“You don’t have pies?!”

“No, I wish we did. I’d love to spend my days baking pies!”

Clearly, this generation doesn’t know the song That’s Amore, featured in the great movie Moonstruck.

That’s OK. I don’t watch PewDiePie — I’m way too old to be with the Squad Fam.

Marketing Mobile technology

Copy and Paste Confusion

It started about a year ago: Facebook friends began asking to copy and paste, not “just” share. Or even, don’t share at all!

At first, I ignored this advice and continued to share. Part of the reason is that I usually read my Facebook feed through an app on my Samsung tablet. It doesn’t let me copy and paste.

I’ve been trying to sort out this copy and paste situation. Does it give a post more exposure? Does it prevent it from becoming garbled like the old children’s game Telephone?

Or will it expose the obedient to spammers?

Does ‘Copy and Paste’ Spread the Message Better?

I’ve spent some time researching the claim that a copy and paste will be spread a post further than a share. I have not found a shred of evidence to support this.

Let me rephrase:

I haven’t found a shred of reputable evidence that copying and pasting content results in more publicity or reads.

Demands to copy and paste will backfire.
Don’t ask for people to copy and paste too often.

Facebook’s algorithm depends on sharing content to determine trends.  I’m sure it can also see the same information via copy and paste, but its algorithm relies on sharing content.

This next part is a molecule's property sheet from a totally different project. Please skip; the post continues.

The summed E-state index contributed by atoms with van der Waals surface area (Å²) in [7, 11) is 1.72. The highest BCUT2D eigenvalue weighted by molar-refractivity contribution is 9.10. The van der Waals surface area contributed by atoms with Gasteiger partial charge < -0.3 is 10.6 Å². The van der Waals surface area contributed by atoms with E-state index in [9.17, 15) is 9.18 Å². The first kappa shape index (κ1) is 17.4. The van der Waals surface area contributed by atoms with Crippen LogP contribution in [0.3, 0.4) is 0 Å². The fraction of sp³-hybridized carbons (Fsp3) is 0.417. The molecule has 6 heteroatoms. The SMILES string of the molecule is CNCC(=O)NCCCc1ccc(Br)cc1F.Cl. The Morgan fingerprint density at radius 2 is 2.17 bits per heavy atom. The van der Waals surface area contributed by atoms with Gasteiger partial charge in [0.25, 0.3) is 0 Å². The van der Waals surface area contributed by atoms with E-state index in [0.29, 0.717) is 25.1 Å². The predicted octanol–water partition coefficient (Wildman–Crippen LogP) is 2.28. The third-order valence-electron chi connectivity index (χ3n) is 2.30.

Among other things, this helps Facebook determine where to show advertisements and other items it believes individual users would want to see.

These ads are why Facebook is free.

I’m also a little puzzled about the supposed benefits of copy and paste because sharing essentially is just that. It also maintains the original message.

Copying and pasting a post can mangle the message if it’s done selectively.

Omitting certain words is a common way to manipulate statements. We know this. This also leads to the social media sickness known as fake news.

Facebook is Sick of Fake News

Facebook has taken it on the chin for its role in permitting the fake news phenomenon.

Put aside the question of how much fake news played a role in the Presidential election. It played a role in a shooting at a DC pizzeria. A nutcase saw a fake news post somewhere (it was on a lot of social media channels) alleging a DC pizzeria was actually a child sex ring run to benefit of Hillary Clinton.

Nut Job decided to learn more. He drove from his home in North Carolina about a month after the election to “self-investigate,” according to the Washington Post. He brought with him his trusty AR-15 and Colt .38.

Apparently, “self-investigations” begin with shooting a premise. Luckily no one was hit.